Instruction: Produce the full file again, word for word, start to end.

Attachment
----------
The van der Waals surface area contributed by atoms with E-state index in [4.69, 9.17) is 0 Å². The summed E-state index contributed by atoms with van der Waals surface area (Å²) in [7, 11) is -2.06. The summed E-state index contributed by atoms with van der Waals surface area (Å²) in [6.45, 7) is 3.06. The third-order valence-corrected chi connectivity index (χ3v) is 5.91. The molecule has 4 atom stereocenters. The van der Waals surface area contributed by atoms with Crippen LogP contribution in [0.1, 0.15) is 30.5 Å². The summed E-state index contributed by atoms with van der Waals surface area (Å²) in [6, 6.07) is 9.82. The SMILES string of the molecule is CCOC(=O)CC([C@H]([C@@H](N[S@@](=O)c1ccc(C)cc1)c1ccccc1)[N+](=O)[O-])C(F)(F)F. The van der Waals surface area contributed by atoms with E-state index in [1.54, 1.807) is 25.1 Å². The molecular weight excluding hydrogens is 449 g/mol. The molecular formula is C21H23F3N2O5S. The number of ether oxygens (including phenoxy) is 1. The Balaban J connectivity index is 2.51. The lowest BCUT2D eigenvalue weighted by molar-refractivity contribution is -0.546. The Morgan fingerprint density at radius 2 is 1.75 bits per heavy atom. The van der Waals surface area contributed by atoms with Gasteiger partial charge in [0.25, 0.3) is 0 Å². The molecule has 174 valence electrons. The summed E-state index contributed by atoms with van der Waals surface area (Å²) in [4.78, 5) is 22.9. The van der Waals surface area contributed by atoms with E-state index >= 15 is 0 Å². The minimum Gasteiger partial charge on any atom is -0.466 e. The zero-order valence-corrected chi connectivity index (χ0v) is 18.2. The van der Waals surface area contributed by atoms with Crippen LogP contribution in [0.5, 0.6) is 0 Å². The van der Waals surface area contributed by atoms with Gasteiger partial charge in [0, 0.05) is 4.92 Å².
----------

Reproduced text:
The van der Waals surface area contributed by atoms with E-state index in [4.69, 9.17) is 0 Å². The summed E-state index contributed by atoms with van der Waals surface area (Å²) in [7, 11) is -2.06. The summed E-state index contributed by atoms with van der Waals surface area (Å²) in [6.45, 7) is 3.06. The third-order valence-corrected chi connectivity index (χ3v) is 5.91. The molecule has 4 atom stereocenters. The van der Waals surface area contributed by atoms with Crippen LogP contribution in [0.1, 0.15) is 30.5 Å². The summed E-state index contributed by atoms with van der Waals surface area (Å²) in [6, 6.07) is 9.82. The SMILES string of the molecule is CCOC(=O)CC([C@H]([C@@H](N[S@@](=O)c1ccc(C)cc1)c1ccccc1)[N+](=O)[O-])C(F)(F)F. The van der Waals surface area contributed by atoms with E-state index in [1.54, 1.807) is 25.1 Å². The molecular weight excluding hydrogens is 449 g/mol. The molecular formula is C21H23F3N2O5S. The number of ether oxygens (including phenoxy) is 1. The Balaban J connectivity index is 2.51. The lowest BCUT2D eigenvalue weighted by molar-refractivity contribution is -0.546. The Morgan fingerprint density at radius 2 is 1.75 bits per heavy atom. The van der Waals surface area contributed by atoms with Gasteiger partial charge in [0.25, 0.3) is 0 Å². The molecule has 174 valence electrons. The summed E-state index contributed by atoms with van der Waals surface area (Å²) in [4.78, 5) is 22.9. The van der Waals surface area contributed by atoms with E-state index >= 15 is 0 Å². The minimum Gasteiger partial charge on any atom is -0.466 e. The zero-order valence-corrected chi connectivity index (χ0v) is 18.2. The van der Waals surface area contributed by atoms with Crippen LogP contribution in [0.5, 0.6) is 0 Å². The van der Waals surface area contributed by atoms with Gasteiger partial charge in [0, 0.05) is 4.92 Å².